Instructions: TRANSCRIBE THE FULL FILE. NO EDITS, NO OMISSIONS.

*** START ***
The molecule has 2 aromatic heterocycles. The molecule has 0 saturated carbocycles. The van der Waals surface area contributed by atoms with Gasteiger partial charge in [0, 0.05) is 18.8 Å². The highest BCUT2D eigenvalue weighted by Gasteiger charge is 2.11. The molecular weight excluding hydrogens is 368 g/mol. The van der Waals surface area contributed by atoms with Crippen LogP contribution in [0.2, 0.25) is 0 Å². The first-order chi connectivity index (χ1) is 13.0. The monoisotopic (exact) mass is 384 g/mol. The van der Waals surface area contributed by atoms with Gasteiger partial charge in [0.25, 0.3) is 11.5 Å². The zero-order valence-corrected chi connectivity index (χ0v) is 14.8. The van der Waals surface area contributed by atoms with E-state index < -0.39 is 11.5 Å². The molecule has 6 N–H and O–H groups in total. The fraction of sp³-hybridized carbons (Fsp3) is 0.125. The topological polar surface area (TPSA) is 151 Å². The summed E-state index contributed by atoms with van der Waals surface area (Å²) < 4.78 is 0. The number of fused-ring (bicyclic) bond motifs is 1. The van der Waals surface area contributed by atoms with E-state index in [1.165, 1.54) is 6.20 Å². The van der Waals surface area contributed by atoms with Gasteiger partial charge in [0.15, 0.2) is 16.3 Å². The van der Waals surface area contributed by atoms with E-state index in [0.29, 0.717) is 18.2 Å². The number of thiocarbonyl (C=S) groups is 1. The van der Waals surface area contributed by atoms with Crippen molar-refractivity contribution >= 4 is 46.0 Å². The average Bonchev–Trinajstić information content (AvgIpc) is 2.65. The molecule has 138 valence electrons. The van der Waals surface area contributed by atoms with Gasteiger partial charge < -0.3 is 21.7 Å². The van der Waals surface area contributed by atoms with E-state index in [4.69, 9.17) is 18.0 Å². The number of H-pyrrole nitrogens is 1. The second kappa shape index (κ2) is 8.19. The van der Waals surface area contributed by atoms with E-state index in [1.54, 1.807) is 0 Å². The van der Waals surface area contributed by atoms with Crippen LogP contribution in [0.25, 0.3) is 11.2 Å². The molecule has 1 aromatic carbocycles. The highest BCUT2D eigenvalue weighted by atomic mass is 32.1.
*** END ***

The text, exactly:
The molecule has 2 aromatic heterocycles. The molecule has 0 saturated carbocycles. The van der Waals surface area contributed by atoms with Gasteiger partial charge in [0, 0.05) is 18.8 Å². The highest BCUT2D eigenvalue weighted by Gasteiger charge is 2.11. The molecular weight excluding hydrogens is 368 g/mol. The van der Waals surface area contributed by atoms with Crippen LogP contribution in [0.2, 0.25) is 0 Å². The first-order chi connectivity index (χ1) is 13.0. The monoisotopic (exact) mass is 384 g/mol. The van der Waals surface area contributed by atoms with Gasteiger partial charge in [0.25, 0.3) is 11.5 Å². The zero-order valence-corrected chi connectivity index (χ0v) is 14.8. The van der Waals surface area contributed by atoms with E-state index < -0.39 is 11.5 Å². The molecule has 6 N–H and O–H groups in total. The fraction of sp³-hybridized carbons (Fsp3) is 0.125. The topological polar surface area (TPSA) is 151 Å². The summed E-state index contributed by atoms with van der Waals surface area (Å²) < 4.78 is 0. The number of fused-ring (bicyclic) bond motifs is 1. The van der Waals surface area contributed by atoms with E-state index in [1.165, 1.54) is 6.20 Å². The van der Waals surface area contributed by atoms with Gasteiger partial charge in [0.15, 0.2) is 16.3 Å². The van der Waals surface area contributed by atoms with E-state index in [0.29, 0.717) is 18.2 Å². The number of thiocarbonyl (C=S) groups is 1. The van der Waals surface area contributed by atoms with Crippen molar-refractivity contribution >= 4 is 46.0 Å². The average Bonchev–Trinajstić information content (AvgIpc) is 2.65. The molecule has 138 valence electrons. The van der Waals surface area contributed by atoms with Gasteiger partial charge < -0.3 is 21.7 Å². The van der Waals surface area contributed by atoms with E-state index in [4.69, 9.17) is 18.0 Å². The number of H-pyrrole nitrogens is 1. The second kappa shape index (κ2) is 8.19. The van der Waals surface area contributed by atoms with E-state index in [1.54, 1.807) is 0 Å². The van der Waals surface area contributed by atoms with Crippen LogP contribution in [0.25, 0.3) is 11.2 Å². The molecule has 1 aromatic carbocycles. The highest BCUT2D eigenvalue weighted by atomic mass is 32.1.